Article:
High School Creative Writing
This week the students at Amundsen had fun making their own blackout poems and centos. We talked about source texts and how the language of certain writings (food reviews, music reviews, reportage) lends themselves better to poetic adaptation. We looked at the work of Austin Kleon for blackout inspo. The students were then tasked with writing two poems: a blackout and a cento. They had a blast and it was amazing to see what they created. The source texts were back issues of Virginia Quarterly Review, TriQuarterly, and The Los Angeles Review. I’m delighted to publish the following poets!
After Robin Ekiss
by Alberto C.
War hidden inside
like first knowledge
My Best Friend, My Blood
by Koraima A.
Do you know that poem, Ma’am?
Mr. Rodriquez whispers while I examine a weirdo at midlife.
I live for my visits to the gynecologist.
Accompanied by my new best friend,
she’s a constant between my legs.
Her redness makes me shiver.
My reddening face
quivering in my hoodie,
cold despite my best friend’s presence.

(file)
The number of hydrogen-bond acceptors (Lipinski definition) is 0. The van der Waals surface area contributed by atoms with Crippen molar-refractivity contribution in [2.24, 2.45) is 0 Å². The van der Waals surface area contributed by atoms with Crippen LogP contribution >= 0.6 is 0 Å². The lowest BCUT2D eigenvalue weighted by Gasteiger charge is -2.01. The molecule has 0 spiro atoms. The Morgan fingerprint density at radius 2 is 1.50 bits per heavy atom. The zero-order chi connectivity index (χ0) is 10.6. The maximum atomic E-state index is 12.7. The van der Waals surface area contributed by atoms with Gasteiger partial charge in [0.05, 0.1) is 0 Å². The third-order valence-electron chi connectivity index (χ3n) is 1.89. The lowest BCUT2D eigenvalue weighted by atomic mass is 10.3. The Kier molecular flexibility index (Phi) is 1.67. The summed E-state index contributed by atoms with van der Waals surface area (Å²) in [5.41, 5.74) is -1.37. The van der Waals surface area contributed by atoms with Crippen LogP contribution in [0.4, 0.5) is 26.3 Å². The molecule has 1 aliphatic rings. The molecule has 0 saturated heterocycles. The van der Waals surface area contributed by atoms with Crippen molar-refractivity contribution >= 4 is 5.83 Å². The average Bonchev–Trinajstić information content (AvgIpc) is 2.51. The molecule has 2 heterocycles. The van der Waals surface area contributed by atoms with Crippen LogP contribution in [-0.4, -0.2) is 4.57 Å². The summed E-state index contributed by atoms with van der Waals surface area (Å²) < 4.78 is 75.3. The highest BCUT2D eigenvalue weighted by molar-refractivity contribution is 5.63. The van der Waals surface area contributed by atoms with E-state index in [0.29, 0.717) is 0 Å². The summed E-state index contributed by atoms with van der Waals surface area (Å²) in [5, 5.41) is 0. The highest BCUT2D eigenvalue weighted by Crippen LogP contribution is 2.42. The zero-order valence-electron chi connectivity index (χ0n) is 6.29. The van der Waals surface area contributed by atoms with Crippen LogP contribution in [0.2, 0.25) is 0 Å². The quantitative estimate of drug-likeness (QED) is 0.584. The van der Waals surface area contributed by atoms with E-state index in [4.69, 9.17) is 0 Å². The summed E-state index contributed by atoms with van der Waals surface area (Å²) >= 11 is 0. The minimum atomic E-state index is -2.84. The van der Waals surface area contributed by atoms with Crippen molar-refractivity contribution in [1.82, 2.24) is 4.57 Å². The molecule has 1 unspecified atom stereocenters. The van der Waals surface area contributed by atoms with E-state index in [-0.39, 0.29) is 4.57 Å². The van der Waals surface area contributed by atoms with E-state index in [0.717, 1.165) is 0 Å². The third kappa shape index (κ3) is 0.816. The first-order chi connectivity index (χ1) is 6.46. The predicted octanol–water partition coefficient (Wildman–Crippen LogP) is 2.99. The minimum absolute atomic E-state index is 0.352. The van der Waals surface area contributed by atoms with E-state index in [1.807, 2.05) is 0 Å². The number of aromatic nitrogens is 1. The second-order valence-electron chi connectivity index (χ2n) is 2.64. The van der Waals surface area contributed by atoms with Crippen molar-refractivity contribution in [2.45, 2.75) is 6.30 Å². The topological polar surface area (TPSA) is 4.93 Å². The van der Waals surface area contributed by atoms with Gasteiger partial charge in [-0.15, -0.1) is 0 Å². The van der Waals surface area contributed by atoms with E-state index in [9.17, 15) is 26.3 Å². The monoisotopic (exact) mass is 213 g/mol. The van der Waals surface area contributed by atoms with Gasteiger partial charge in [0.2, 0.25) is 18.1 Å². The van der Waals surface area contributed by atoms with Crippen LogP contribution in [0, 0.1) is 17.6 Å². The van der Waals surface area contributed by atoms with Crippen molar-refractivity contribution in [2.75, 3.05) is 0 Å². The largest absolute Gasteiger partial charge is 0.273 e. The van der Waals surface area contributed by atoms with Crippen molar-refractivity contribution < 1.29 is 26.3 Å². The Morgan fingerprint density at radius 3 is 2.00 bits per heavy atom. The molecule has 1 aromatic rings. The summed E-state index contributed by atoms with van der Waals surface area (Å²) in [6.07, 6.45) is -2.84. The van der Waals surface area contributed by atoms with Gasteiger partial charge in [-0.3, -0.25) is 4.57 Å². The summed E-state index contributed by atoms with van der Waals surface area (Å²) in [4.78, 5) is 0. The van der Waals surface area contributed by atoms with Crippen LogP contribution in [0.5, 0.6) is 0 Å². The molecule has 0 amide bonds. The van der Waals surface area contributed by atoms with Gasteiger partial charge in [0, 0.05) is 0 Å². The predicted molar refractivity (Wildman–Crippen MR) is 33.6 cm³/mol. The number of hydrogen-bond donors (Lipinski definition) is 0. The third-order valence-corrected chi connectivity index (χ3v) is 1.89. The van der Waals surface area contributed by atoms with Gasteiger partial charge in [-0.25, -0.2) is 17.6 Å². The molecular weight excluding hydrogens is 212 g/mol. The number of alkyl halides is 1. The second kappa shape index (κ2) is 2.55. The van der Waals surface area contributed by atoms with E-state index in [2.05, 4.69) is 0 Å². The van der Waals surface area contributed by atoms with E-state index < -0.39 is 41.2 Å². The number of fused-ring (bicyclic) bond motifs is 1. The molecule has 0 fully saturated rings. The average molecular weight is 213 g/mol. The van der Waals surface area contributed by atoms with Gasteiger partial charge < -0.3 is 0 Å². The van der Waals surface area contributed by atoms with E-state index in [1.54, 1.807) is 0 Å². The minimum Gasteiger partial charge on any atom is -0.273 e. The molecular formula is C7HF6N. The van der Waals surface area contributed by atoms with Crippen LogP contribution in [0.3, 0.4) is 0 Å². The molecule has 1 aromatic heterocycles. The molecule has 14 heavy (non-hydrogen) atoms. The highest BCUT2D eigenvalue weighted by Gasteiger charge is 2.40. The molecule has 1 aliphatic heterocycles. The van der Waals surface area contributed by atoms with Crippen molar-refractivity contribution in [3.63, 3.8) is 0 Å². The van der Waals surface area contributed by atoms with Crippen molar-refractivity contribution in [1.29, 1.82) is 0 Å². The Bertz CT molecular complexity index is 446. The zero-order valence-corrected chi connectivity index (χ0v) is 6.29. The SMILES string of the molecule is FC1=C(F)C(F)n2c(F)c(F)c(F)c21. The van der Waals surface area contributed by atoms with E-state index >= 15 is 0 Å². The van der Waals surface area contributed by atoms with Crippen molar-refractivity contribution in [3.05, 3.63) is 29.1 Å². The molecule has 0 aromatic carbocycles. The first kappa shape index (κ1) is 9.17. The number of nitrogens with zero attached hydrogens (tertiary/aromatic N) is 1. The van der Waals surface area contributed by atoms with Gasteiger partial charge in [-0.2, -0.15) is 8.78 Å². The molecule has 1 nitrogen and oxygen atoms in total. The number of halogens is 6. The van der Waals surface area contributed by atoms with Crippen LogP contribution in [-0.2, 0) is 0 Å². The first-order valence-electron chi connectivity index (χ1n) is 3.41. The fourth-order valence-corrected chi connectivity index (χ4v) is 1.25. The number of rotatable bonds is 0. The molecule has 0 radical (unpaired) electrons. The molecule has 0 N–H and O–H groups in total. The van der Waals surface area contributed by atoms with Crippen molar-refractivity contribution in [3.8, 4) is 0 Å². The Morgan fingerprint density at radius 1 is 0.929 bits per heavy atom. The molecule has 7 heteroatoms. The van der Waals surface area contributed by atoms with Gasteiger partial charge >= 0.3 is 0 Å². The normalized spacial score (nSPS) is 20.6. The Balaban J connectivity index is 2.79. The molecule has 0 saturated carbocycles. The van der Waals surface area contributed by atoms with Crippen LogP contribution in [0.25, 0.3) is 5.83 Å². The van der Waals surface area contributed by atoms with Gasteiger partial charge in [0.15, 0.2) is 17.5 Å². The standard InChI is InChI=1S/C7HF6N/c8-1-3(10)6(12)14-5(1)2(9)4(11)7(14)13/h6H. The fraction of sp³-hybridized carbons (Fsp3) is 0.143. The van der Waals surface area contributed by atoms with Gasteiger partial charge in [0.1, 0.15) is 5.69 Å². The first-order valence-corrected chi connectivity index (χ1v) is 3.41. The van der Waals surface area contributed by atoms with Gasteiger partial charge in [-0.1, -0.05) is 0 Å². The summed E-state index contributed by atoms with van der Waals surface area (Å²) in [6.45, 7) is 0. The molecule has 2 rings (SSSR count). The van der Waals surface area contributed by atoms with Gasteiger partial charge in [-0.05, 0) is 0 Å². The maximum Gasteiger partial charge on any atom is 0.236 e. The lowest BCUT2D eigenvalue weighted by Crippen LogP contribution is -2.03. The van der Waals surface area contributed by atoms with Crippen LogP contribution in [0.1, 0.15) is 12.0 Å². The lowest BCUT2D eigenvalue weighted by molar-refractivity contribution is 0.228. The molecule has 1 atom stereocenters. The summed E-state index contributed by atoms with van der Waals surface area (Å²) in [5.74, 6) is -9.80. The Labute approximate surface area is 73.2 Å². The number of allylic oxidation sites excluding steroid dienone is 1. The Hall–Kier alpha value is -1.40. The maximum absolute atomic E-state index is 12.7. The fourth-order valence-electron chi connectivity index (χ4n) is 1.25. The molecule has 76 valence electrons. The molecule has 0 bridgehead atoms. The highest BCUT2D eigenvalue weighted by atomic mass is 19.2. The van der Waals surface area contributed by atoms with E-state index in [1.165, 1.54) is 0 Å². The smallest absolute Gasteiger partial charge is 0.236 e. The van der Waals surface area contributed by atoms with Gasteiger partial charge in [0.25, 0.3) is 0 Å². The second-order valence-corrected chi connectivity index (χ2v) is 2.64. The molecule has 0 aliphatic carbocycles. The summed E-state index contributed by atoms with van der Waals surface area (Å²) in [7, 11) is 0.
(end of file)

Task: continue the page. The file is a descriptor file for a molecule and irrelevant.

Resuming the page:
A fake waterfall painted on the front wall.
Push the prone figure through double doors.
An ancient woman, her face pale and horrifically wrinkled.
She binds me to mount the table.
I’ve turned cold waiting for my doctor,
a dead person, which I might be soon.
A Cento (after R.T. Smith)
by Gianna O.
Our captive claimed he tried
to ease the boy over. Suffer
the little children. Everybody
gets baptized in the blood.
It’s out of my hands.
The sky is rank and smudged
with their aftermath.
Thin as crickets, mean
as hornets, but twice as busy, we
had flanked him at Dalton,
stood our ground in Kennesaw’s inferno.
Grime-faced night followed
poised like a prisoner, no matter
how addled or inept.
by Octavia C.
The fact that
I haven’t been able to write at all.
I’m sorry to say I’m hardly equal
to the responsibility of appreciating such things.
I utter these words
perfectly sincere in the sentiments.
Is it something destined?
Ah, yes. I admire
almost no one.
by Alex F.
A Blackout (Covered in Hearts)
by Paola R.